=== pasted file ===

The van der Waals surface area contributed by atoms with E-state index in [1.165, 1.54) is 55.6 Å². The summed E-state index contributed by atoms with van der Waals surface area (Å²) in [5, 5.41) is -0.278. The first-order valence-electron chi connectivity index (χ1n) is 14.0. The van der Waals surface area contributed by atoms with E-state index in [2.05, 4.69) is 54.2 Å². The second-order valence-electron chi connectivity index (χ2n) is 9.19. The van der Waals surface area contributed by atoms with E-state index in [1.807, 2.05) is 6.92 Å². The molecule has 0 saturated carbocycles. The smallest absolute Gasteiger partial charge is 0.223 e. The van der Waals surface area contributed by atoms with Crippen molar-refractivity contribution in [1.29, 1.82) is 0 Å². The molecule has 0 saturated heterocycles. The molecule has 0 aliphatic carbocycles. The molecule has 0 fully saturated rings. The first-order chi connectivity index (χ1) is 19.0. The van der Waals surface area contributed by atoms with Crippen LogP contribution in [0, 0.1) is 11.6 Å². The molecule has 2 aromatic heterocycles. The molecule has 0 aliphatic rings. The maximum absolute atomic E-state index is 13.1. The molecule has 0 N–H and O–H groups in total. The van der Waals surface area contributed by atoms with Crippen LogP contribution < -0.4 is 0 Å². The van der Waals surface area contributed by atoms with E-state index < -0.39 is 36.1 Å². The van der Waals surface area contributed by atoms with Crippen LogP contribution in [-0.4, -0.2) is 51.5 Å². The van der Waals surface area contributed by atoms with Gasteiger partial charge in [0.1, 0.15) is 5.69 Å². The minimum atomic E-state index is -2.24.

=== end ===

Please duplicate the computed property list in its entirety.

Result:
The van der Waals surface area contributed by atoms with E-state index in [1.165, 1.54) is 55.6 Å². The summed E-state index contributed by atoms with van der Waals surface area (Å²) in [5, 5.41) is -0.278. The first-order valence-electron chi connectivity index (χ1n) is 14.0. The van der Waals surface area contributed by atoms with E-state index in [2.05, 4.69) is 54.2 Å². The second-order valence-electron chi connectivity index (χ2n) is 9.19. The van der Waals surface area contributed by atoms with E-state index in [1.807, 2.05) is 6.92 Å². The molecule has 0 saturated carbocycles. The smallest absolute Gasteiger partial charge is 0.223 e. The van der Waals surface area contributed by atoms with Crippen molar-refractivity contribution in [1.29, 1.82) is 0 Å². The molecule has 0 saturated heterocycles. The molecule has 0 aliphatic carbocycles. The molecule has 0 fully saturated rings. The first-order chi connectivity index (χ1) is 19.0. The van der Waals surface area contributed by atoms with Crippen LogP contribution in [0, 0.1) is 11.6 Å². The molecule has 2 aromatic heterocycles. The molecule has 0 aliphatic rings. The maximum absolute atomic E-state index is 13.1. The molecule has 0 N–H and O–H groups in total. The van der Waals surface area contributed by atoms with Crippen LogP contribution < -0.4 is 0 Å². The van der Waals surface area contributed by atoms with E-state index < -0.39 is 36.1 Å². The van der Waals surface area contributed by atoms with Crippen LogP contribution in [-0.4, -0.2) is 51.5 Å². The van der Waals surface area contributed by atoms with Gasteiger partial charge in [0.1, 0.15) is 5.69 Å². The minimum atomic E-state index is -2.24.